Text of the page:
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Champions of Science Program Sparks Curiosity In Oakland Students

OAKLAND (KPIX 5) Deep inside Oakland's Chabot Space and Science Center, middle school kids are mixing up ingredients like water, dirt, and sand to create their very own model of a comet. But it's not the mix that has these kids engaged and inspired: it's their teacher, confirmed science geek Dan Stanton.

For the last three years, Stanton has headed up Champions of Science, a weekly afterschool program that serves low income students from the Oakland Unified School District. Champions of Science accepts 60 kids a year from OUSD. Stanton's number one goal is to capture their curiosity at an age when most are more interested in their cell phones and social media than science.

"Seventh and eighth grade is definitely a turning point for most students where they get really motivated to do well in school, or some may realize, 'I'm not interested in anything at school,'" explained Stanton. ''I want them to be inspired about space and inspired about science."

To get the kids excited, Stanton engages them in hands-on activities, everything from engineering to environmental science. On a recent afternoon, the kids witnessed what dry ice can do to a simple flower. In one experiment, Stanton had a student dip a rose directly into liquid nitrogen, then smack it with a hammer. The rose cracked into pieces, providing a good illustration of the icy conditions in deep space.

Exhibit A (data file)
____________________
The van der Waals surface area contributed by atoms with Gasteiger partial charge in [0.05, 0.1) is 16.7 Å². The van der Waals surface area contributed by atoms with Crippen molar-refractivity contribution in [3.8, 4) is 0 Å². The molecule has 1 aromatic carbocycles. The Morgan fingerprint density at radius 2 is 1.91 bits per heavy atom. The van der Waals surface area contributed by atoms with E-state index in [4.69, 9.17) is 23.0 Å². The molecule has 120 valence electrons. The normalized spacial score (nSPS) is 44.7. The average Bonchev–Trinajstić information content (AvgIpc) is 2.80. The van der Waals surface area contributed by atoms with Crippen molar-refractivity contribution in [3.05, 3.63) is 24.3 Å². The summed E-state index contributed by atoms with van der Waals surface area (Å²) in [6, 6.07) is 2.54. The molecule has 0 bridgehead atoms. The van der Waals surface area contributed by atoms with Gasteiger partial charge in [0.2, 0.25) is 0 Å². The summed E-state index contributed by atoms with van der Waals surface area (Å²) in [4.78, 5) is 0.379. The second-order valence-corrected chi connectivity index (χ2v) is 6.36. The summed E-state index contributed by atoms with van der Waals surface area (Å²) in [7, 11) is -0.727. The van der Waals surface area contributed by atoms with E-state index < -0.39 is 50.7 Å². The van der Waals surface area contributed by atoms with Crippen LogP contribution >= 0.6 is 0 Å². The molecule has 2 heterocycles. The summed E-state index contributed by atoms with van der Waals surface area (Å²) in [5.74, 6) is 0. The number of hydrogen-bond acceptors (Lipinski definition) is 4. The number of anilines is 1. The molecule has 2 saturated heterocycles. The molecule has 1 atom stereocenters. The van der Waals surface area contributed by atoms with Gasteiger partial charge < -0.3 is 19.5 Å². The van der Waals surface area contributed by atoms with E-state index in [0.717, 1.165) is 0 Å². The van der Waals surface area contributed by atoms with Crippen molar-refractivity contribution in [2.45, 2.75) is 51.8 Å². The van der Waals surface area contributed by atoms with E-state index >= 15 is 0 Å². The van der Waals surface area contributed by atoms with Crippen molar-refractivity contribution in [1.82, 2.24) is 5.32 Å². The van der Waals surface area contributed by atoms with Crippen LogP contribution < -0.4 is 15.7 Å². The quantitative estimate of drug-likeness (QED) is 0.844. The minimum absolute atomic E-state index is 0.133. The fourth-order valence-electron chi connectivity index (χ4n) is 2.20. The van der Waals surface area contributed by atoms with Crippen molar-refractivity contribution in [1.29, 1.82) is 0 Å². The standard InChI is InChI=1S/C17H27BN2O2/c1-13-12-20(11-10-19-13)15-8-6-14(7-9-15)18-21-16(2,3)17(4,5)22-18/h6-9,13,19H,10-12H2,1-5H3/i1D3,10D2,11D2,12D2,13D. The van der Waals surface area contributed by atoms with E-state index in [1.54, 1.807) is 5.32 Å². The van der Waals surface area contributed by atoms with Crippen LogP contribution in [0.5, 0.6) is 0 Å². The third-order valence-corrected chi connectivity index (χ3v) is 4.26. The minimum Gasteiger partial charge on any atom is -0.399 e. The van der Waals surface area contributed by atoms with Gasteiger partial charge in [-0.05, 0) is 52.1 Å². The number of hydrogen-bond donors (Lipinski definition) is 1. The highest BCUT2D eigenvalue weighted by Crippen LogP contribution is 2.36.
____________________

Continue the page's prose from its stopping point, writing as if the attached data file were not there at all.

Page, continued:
Chabot's Lisa Hoover founded the program 12 years ago, but says she was glad to hand the reigns over to Stanton, who adds his own educational spark.

"We're so proud to be working with Dan," said Hoover. "He's a great all-around person, always innovating something new that everyone wants to duplicate."

It's a teaching style that speaks to eight grader Rasia Thornton.

"That's one of the best things,' explained Thornton. "A teacher that can break it down for you so you can understand it."

Champions of Science does require an application process, so any interested OUSD student can apply. Grants fund the program. And Stanton says grant money also pays for the students' school bus rides to and from Chabot. And the program is popular: Stanton says this year he has a waiting list 24 students long.

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